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Concert Review: Gerard Schwarz Conducts The Seattle Symphony Orchestra, Alexander Toradze – Pianist

Under the baton of Conductor Laureate Gerard Schwarz, the Seattle Symphony Orchestra gave a concert last night at Benaroya Hall that was a joy and a revelation from first note to last.

The music ranged from the brand new to the altogether familiar. First on the program was the world premiere of Five Sky Interludes by Daron Aric Hagen.  These five pieces are all orchestral interludes from Hagen’s opera Amelia which premiered in 2010, though they would not have sounded out of place a hundred years earlier.  An American composer previously unknown to me, Hagen’s Five Sky Interludes has a distinctly American sound.  It is a dramatic, imaginative piece of music, easily accessible, yet certain to reward repeated hearings.  Having heard these excerpts, I would eagerly seek out the complete opera, and look forward to hearing more of Hagen’s music.

The next piece on the program was Prokofiev’s Piano Concerto No. 3, featuring the Georgian-American pianist Alexander Toradze.  The Third is the most often-played of Prokofiev’s concerti.  The brilliance of its piano writing and its lush melodic content have made it a favorite among pianists and audiences alike ever since Prokofiev himself gave its premiere in 1921.  I confess to feeling some apprehension prior to this performance: I’ve been listening to this piece, off and on, for forty-seven years.  Surely I’ve heard it all before, right?

My concerns were laid to rest by the opening notes, rising from the first clarinet to greet me like a old friend.  How could I have worried?  Prokofiev is endlessly inventive, and even his best-known melodies retain their originality.  In addition, Toradze has a refreshingly individual approach to this piece.  His performance was studded with unexpected emphases and retards.  Perhaps his most dramatic departure from the routine were the expansive tempi he employed to good effect during the second movement.  The climax to the lyrical central section of the third movement was especially moving.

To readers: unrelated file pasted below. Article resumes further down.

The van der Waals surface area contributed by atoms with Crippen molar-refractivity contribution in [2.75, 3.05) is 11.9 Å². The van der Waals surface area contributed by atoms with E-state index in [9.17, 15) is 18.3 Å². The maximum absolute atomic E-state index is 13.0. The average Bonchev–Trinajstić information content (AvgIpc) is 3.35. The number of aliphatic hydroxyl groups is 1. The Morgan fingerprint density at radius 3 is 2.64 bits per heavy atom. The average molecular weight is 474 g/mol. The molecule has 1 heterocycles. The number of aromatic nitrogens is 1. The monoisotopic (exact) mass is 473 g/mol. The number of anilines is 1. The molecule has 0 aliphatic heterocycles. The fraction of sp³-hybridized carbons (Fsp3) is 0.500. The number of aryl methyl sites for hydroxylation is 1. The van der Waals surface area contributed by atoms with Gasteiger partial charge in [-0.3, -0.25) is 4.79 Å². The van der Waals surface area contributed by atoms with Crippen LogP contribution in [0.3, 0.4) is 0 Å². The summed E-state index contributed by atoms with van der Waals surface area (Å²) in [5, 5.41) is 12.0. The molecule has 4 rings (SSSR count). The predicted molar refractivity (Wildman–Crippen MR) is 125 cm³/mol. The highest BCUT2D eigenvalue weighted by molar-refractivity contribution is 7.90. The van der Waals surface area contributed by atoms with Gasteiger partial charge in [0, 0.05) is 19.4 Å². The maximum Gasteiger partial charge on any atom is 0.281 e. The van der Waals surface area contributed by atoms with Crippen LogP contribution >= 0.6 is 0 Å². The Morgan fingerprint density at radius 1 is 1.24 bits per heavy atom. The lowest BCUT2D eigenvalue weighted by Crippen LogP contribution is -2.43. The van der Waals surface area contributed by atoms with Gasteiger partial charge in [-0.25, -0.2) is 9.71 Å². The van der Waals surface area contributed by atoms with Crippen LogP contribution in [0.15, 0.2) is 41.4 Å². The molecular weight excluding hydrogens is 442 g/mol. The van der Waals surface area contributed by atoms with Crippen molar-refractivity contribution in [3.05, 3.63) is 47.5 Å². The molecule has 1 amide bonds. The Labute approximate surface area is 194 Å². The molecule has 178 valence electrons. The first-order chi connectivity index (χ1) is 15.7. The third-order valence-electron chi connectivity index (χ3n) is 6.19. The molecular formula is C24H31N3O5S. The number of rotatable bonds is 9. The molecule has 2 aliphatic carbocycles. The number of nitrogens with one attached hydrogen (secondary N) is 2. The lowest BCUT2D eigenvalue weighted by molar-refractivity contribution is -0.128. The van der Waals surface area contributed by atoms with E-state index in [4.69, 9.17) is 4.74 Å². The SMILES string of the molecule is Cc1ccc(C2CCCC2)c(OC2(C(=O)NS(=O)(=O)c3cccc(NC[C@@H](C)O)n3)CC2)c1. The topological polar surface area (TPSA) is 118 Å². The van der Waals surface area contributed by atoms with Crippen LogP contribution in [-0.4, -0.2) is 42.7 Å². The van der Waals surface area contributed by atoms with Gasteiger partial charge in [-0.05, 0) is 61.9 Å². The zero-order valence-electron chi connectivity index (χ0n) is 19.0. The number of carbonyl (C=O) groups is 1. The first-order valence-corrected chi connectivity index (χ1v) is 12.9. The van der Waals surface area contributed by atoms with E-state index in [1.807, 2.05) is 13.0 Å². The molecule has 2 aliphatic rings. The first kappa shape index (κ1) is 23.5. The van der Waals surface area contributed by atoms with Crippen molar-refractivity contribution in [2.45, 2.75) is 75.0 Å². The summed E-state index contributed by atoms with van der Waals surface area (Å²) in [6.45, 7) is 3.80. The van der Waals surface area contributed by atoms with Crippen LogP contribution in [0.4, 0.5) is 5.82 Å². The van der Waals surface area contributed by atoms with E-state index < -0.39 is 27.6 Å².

Overall, Toradze emphasized the dramatic and lyrical as opposed to the virtuosic and percussive.  His approach clearly resonated with the Seattle audience, which gave him an enthusiastic and well-deserved standing ovation.

Following the intermission, Mr. Schwarz led the orchestra in a stunning performance of Shostakovich’s monumental Symphony No. 8.  This symphony was composed in 1943, in the middle of what in Russia is still called The Great Patriotic War.  While it is usually risky to ascribe programmatic intent to a piece of music, it is impossible to separate this symphony from the circumstance of its composition.  At the very least, it was conceived during that horrific time, and it is impossible not to see it as a reflection of that conflict.

Certainly, the scale of the symphony mirrors the scale of the war.  The Symphony No. 8 is a full-blown epic, encompassing many different spectrums of expression: from playful to tragic, lyric to martial, heavenly to hellish.  One must admire Shostakovich’s daring in writing such an ambitious work.  Did he not fear that the critics would scold him for its length?

Personally, I think its length is one of its best features.  Music this personal and profound must be allowed to go its own way and reach its own conclusion.  Throughout all five movements, Mr. Schwarz exhibited brilliant, precise conducting, and the orchestra responded in kind.  The greatest credit, however, must go to Shostakovich himself; I am in awe of what he achieved in this piece.  During the ineffable final bars of the last movement, one particular phrase suggested itself to me, “the peace which passeth understanding.”  The audience’s prolonged ovation was well-earned and certainly to be expected, but it would have felt more fitting just to depart in silence.

I cannot conclude this review without giving you, the reader, an opportunity to see and hear this extraordinary work for yourselves.  What follows is a video of another, earlier performance of this symphony by Gerard Schwarz and the Seattle Symphony Orchestra.  This one took place in 2006, and was originally broadcast on PBS.  [Note: After this post was published, the featured video was deleted from YouTube, probably because of a copyright violation.  In the video below, I present a different performance of this symphony, equally compelling, with Valery Gergiev conducting the Berlin Philharmonic.]

Derrick Robinson

Prokofiev: Violin Sonata No. 2 in D major Violinist – Gidon Kremer; Pianist – Martha Argerich

David Oistrakh and Sergei Prokofiev

This post is a companion piece to my entry of September 30, 2009, in which I presented Prokofiev’s original version of this sonata, written for flute and piano.  One year following its composition, Prokofiev transcribed the flute part for violin at the urging of his friend David Oistrakh, and it is in this version that the sonata has gained its widest audience.

I came to know this piece during my freshman year at the University of Colorado, in a recording by Joseph Szigeti and Artur Balsam.  This video features Gidon Kremer, who was himself a student of Oistrakh, in a glorious collaboration with his long-time partner, Martha Argerich.

A personal note about Martha Argerich, and I am quoting here from Wikipedia: